36 - Another Long and Lonely Night

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Nat closed Liam's door and stood beside it, staring across the expanse of hall toward the master bedroom. She was peripherally aware of the paintings in their frames, faces turned away but eyes somehow still on her, judging her. 

She was too much of a coward to cross the hall to sleep in her own bed. 

Too afraid that she would climb in under the covers and her some sleepy, muttered cruelty from Liz. Or else she would be awake and ready to start an argument, nerves chafed raw, everything Nat said needling and jabbing like nails into the edges of a coffin. Or worst of all, Liz would be asleep, and Nat would climb in beside her and lie in silence, listening to her breathing and the dark emptiness of night and feel that most awful kind of loneliness, the kind that comes from being next to a person but realizing you are not close at all. 

And so she lingered in the hall before padding toward the kitchen. She stood in the dark, illuminated only the refrigerator light as she stood in its glow and tried to pretend that she was actually hungry, that she was not standing here feeling lost and uncertain. She poured herself a glass of milk, then grimaced, spitting it out into the sink. It had gone rancid. Again.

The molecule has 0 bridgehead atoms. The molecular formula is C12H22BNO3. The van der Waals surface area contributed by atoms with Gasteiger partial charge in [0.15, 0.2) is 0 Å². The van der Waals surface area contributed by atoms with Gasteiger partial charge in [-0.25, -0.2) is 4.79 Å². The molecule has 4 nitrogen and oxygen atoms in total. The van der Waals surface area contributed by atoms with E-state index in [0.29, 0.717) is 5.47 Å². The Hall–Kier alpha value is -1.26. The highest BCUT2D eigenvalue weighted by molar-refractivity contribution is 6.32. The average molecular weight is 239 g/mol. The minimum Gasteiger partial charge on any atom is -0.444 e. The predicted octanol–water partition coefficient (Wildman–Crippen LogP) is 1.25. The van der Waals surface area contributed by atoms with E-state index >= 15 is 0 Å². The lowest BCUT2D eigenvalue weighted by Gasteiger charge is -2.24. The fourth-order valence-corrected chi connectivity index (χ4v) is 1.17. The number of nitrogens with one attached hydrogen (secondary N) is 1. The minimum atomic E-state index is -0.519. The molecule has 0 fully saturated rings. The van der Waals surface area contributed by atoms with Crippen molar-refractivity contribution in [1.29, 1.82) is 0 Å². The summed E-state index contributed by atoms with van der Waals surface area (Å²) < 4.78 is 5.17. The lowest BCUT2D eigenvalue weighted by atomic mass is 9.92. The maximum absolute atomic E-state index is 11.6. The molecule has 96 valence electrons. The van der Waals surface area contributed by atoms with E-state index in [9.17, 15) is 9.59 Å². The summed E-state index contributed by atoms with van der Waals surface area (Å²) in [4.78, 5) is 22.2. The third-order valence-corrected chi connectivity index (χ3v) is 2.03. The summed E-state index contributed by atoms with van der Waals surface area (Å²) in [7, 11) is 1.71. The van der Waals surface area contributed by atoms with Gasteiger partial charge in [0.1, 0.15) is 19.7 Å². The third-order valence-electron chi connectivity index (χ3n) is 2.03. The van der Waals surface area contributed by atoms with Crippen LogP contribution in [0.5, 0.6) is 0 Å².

Frowning, she squinted at the expiration date. It should still be fine. 

She sighed, pouring it out, holding her breath against the curdled stench, and closed the refrigerator door, surrendering to the darkness. 

In the parlor, something moved. She froze, eyes turned toward the shadow that separated from the darkness, twisting itself into a slender elongated shape as it crept closer. 

A flash of white fur. 

"Hey, Fluff." She exhaled a breath that had been caught in her throat, feeling the burn of her relieved lungs. She crouched down, extending a hand, and swept the cat up into her arms and buried her face in his fur. He let out a good-natured groan of protest but did not try to squirm away. "You wanna go to bed with me tonight, kitty?" 

He began to purr, and she took that as an affirmative sign. At least someone in the house was still happy to see her. Shifting the cat's weight to tuck him under one arm, she turned away from the parlor opening and headed to the hall closet to dig out the spare pillow and blanket so she could settle in to nest on the lumpy couch in the den. 


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